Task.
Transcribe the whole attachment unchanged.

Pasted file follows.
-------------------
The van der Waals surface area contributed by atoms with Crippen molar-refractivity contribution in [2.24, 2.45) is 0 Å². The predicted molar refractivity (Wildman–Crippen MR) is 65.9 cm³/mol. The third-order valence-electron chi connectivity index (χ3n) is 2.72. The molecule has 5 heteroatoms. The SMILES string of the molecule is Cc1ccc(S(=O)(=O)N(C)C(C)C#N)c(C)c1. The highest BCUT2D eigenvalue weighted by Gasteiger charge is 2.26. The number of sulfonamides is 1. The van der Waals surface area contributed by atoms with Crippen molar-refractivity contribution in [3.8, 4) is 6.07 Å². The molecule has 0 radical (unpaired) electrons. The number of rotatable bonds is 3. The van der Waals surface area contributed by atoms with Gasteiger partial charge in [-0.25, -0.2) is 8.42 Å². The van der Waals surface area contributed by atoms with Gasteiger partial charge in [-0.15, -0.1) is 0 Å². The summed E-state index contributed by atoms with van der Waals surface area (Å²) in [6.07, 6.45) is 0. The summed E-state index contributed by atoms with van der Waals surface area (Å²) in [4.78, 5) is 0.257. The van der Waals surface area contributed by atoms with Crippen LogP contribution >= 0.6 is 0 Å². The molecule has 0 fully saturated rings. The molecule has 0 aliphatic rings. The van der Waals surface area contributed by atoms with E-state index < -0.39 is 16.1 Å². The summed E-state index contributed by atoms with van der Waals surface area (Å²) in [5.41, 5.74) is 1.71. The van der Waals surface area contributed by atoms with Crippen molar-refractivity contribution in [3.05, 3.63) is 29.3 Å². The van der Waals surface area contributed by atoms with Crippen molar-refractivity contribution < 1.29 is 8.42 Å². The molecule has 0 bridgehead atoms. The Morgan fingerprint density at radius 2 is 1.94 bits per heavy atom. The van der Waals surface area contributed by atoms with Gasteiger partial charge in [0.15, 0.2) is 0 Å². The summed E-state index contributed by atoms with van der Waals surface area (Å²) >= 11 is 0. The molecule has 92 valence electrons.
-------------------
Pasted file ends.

The van der Waals surface area contributed by atoms with Crippen molar-refractivity contribution in [2.24, 2.45) is 0 Å². The predicted molar refractivity (Wildman–Crippen MR) is 65.9 cm³/mol. The third-order valence-electron chi connectivity index (χ3n) is 2.72. The molecule has 5 heteroatoms. The SMILES string of the molecule is Cc1ccc(S(=O)(=O)N(C)C(C)C#N)c(C)c1. The highest BCUT2D eigenvalue weighted by Gasteiger charge is 2.26. The number of sulfonamides is 1. The van der Waals surface area contributed by atoms with Crippen molar-refractivity contribution in [3.8, 4) is 6.07 Å². The molecule has 0 radical (unpaired) electrons. The number of rotatable bonds is 3. The van der Waals surface area contributed by atoms with Gasteiger partial charge in [-0.25, -0.2) is 8.42 Å². The van der Waals surface area contributed by atoms with Gasteiger partial charge in [-0.15, -0.1) is 0 Å². The summed E-state index contributed by atoms with van der Waals surface area (Å²) in [6.07, 6.45) is 0. The summed E-state index contributed by atoms with van der Waals surface area (Å²) in [4.78, 5) is 0.257. The van der Waals surface area contributed by atoms with Crippen LogP contribution >= 0.6 is 0 Å². The molecule has 0 fully saturated rings. The molecule has 0 aliphatic rings. The van der Waals surface area contributed by atoms with E-state index < -0.39 is 16.1 Å². The summed E-state index contributed by atoms with van der Waals surface area (Å²) in [5.41, 5.74) is 1.71. The van der Waals surface area contributed by atoms with Crippen molar-refractivity contribution in [3.05, 3.63) is 29.3 Å². The van der Waals surface area contributed by atoms with Crippen molar-refractivity contribution < 1.29 is 8.42 Å². The molecule has 0 bridgehead atoms. The Morgan fingerprint density at radius 2 is 1.94 bits per heavy atom. The van der Waals surface area contributed by atoms with Gasteiger partial charge in [0.15, 0.2) is 0 Å². The summed E-state index contributed by atoms with van der Waals surface area (Å²) >= 11 is 0. The molecule has 92 valence electrons.